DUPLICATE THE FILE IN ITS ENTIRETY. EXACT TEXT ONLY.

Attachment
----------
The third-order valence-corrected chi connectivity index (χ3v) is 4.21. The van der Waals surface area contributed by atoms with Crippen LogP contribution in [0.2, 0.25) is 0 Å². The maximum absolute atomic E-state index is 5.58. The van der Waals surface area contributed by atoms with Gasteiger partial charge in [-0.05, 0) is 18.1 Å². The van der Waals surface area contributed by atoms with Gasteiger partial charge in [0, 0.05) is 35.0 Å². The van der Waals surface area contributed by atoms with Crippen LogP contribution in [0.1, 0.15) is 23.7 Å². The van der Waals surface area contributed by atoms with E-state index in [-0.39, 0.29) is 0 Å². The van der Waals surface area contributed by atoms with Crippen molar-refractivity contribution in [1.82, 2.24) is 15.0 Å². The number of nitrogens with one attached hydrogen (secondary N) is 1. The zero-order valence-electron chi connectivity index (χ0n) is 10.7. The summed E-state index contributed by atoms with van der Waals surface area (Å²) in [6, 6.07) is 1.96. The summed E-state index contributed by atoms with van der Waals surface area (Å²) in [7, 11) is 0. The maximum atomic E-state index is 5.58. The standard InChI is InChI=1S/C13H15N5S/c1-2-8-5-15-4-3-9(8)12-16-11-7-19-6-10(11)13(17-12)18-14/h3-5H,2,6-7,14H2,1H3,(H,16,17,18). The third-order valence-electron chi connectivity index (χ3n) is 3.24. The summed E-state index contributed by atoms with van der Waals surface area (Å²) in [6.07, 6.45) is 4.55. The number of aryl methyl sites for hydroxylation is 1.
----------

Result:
The third-order valence-corrected chi connectivity index (χ3v) is 4.21. The van der Waals surface area contributed by atoms with Crippen LogP contribution in [0.2, 0.25) is 0 Å². The maximum absolute atomic E-state index is 5.58. The van der Waals surface area contributed by atoms with Gasteiger partial charge in [-0.05, 0) is 18.1 Å². The van der Waals surface area contributed by atoms with Gasteiger partial charge in [0, 0.05) is 35.0 Å². The van der Waals surface area contributed by atoms with Crippen LogP contribution in [0.1, 0.15) is 23.7 Å². The van der Waals surface area contributed by atoms with E-state index in [-0.39, 0.29) is 0 Å². The van der Waals surface area contributed by atoms with Crippen molar-refractivity contribution in [1.82, 2.24) is 15.0 Å². The number of nitrogens with one attached hydrogen (secondary N) is 1. The zero-order valence-electron chi connectivity index (χ0n) is 10.7. The summed E-state index contributed by atoms with van der Waals surface area (Å²) in [6, 6.07) is 1.96. The summed E-state index contributed by atoms with van der Waals surface area (Å²) in [7, 11) is 0. The maximum atomic E-state index is 5.58. The standard InChI is InChI=1S/C13H15N5S/c1-2-8-5-15-4-3-9(8)12-16-11-7-19-6-10(11)13(17-12)18-14/h3-5H,2,6-7,14H2,1H3,(H,16,17,18). The third-order valence-electron chi connectivity index (χ3n) is 3.24. The summed E-state index contributed by atoms with van der Waals surface area (Å²) in [6.07, 6.45) is 4.55. The number of aryl methyl sites for hydroxylation is 1.